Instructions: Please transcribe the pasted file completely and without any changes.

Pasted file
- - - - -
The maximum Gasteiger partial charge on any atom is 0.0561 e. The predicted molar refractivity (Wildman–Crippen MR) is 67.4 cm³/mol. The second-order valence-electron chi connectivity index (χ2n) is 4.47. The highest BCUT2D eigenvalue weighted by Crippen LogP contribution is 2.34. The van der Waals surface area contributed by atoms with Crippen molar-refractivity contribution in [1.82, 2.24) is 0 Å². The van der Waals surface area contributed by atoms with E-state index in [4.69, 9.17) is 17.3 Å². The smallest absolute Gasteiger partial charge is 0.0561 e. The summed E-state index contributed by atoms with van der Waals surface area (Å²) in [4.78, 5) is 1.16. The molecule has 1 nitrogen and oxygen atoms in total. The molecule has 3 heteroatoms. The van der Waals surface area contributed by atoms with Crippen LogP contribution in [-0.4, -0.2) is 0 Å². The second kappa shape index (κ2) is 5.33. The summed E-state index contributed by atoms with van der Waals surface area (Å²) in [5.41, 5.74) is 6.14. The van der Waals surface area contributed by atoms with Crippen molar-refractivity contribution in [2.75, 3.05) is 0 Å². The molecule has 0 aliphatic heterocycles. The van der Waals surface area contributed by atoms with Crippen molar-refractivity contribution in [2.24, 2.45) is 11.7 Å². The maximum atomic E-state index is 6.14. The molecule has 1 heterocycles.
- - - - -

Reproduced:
The maximum Gasteiger partial charge on any atom is 0.0561 e. The predicted molar refractivity (Wildman–Crippen MR) is 67.4 cm³/mol. The second-order valence-electron chi connectivity index (χ2n) is 4.47. The highest BCUT2D eigenvalue weighted by Crippen LogP contribution is 2.34. The van der Waals surface area contributed by atoms with Crippen molar-refractivity contribution in [1.82, 2.24) is 0 Å². The van der Waals surface area contributed by atoms with E-state index in [4.69, 9.17) is 17.3 Å². The smallest absolute Gasteiger partial charge is 0.0561 e. The summed E-state index contributed by atoms with van der Waals surface area (Å²) in [4.78, 5) is 1.16. The molecule has 1 nitrogen and oxygen atoms in total. The molecule has 3 heteroatoms. The van der Waals surface area contributed by atoms with Crippen LogP contribution in [-0.4, -0.2) is 0 Å². The second kappa shape index (κ2) is 5.33. The summed E-state index contributed by atoms with van der Waals surface area (Å²) in [5.41, 5.74) is 6.14. The van der Waals surface area contributed by atoms with Crippen molar-refractivity contribution in [2.75, 3.05) is 0 Å². The molecule has 0 aliphatic heterocycles. The van der Waals surface area contributed by atoms with Crippen molar-refractivity contribution in [2.24, 2.45) is 11.7 Å². The maximum atomic E-state index is 6.14. The molecule has 1 heterocycles.